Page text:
The third area within the four leaf clover is the area of movement, processes, and belongs to the element of water. What do the communication streams look like? What are the work processes? Are they stuck anywhere? What is our connection to time like?
Lastly we look at the area concerning the relationships of the company with the outside world. How does it relate to clients? To the environment? What is its marketing like? How well does the company listen to or hear the actual needs of the world outside? How does it meet them?
The flow and balance between these four areas is a vital point to look at, as it indicates the health of the organisation. Any stuck areas in the flow need to be unstuck in order to ensure that the organisation is flexible and dynamic, adapting to change inwardly and outwardly while still maintaining a high standard of care for the employees.
– future picture
– work processes
– relationships w.outer world
– Market resources
Let us now go back to our original picture of an individual standing on his mountain top. He has gained an overview of his past, the road he has travelled, and how he has travelled it. Now, however, as much alone as any individual might feel, and no matter how isolated he has become from other people, no individual is actually alone. All of us fit into our present landscape as part of it, be it as a tall oak, a friendly house, a wild flower, a small pebble forming a path, a weed, a predator or his prey. So the social ecologist looks at the way the individual fits into his context in the present. Present values, the social and family network, and status at work, are some of the important factors to look at, in order to create a total picture of the individual’s life at present.
The organisation also needs a realistic view of its present situation. The most important factor here is once again objectivity. It is difficult, but vital, that those who form the organisation reach as objective a picture of their present situation as possible, in order to be able to make decisions about the future from as free a perspective as possible. This phase in the process of developing an organisation is one which is very prone to the impatience or conflicts of the parties involved. But once again, the I of every individual involved in the process needs a clear emotion-free picture which his thinking can then work with freely. Then, when an examination of the objective facts is made, in order to choose what one wants to develop further or discard as not useful, the feeling should be brought in, in such a way that each individual can examine his heart to see whether he can whole-heartedly take part in building the future, based on the common picture of positive and negative aspects of the present situation. This can be painful if the individual realises that he cannot or does not want to be a part of the future direction. It may cause him to re-examine his values and desires for the future, in correspondence with who he is and who he wants to become, and might eventually lead to his seeking to join another company whose goals and values lie closer to his own. But it is very satisfying if he feels himself committed to building the future based on the group’s evaluation of the present situation. His commitment becomes a great asset to the company as well. Empowering employees so as to make it possible for them to feel co-responsible for the quality of their organisation is one of the aims of the social ecologist.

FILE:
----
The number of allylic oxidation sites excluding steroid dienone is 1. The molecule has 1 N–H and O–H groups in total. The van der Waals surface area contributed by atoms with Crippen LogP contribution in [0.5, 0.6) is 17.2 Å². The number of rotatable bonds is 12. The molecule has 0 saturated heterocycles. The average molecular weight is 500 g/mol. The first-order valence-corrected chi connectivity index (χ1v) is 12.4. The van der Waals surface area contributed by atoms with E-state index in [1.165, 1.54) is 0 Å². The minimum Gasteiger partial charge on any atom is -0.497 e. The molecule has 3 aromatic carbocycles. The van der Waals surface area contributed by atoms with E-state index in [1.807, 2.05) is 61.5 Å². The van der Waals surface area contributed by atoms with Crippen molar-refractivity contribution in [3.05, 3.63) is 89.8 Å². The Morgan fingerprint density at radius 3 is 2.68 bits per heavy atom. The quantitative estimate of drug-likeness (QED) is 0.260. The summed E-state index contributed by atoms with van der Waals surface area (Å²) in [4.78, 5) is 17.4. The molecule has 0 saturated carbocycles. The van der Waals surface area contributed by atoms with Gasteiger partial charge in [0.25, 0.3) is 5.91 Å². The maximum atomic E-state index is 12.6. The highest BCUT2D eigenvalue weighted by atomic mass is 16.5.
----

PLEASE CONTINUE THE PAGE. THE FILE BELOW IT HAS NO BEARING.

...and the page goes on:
In order to be able to make a plan of action for the future, the members of the organisation need to take a look into the future.
The future lies before me with so many unknown factors. But now that I have a picture of who I am, what I can do, and what I’ve been striving for, I can begin my steps into the future with a plan of sorts. Among the things I’ve discovered, I can see some which I would like to develop further, and others which I would like to put a stop to or change. I can also see new elements which I would like to bring into my life. E.g. I can see how building new relationships could benefit the rest of my life. Or I might see that learning a new skill could bring me further opportunities or increase my value as a worker. Or I might have always wanted to be able to play an instrument, so why not start now, just for the pleasure it will give me. With this background knowledge I can now imagine different future scenarios and then choose one to aim for. later, after the various scenarios have been allowed to live in the judgement-free world of ideas, I can start carefully considering the consequences of each one. The moral aspect of this choosing process determines the quality of the future path. Recognising that I am not alone, I use my moral imagination in order to look honestly at the consequences of my future actions on my nearest and the world around me. Having made my choice, I can then make a plan of action with concrete first steps.
Of course, this is one of several methods used by social ecologists in dealing with the future, but the common ideal is active participation in one’s destiny, empowering oneself to take responsibility for one’s life, and a moral attitude towards the world around us.
In order to step into the future in a balanced, positive and organic way, the members of an organisation need to have a common picture of the future.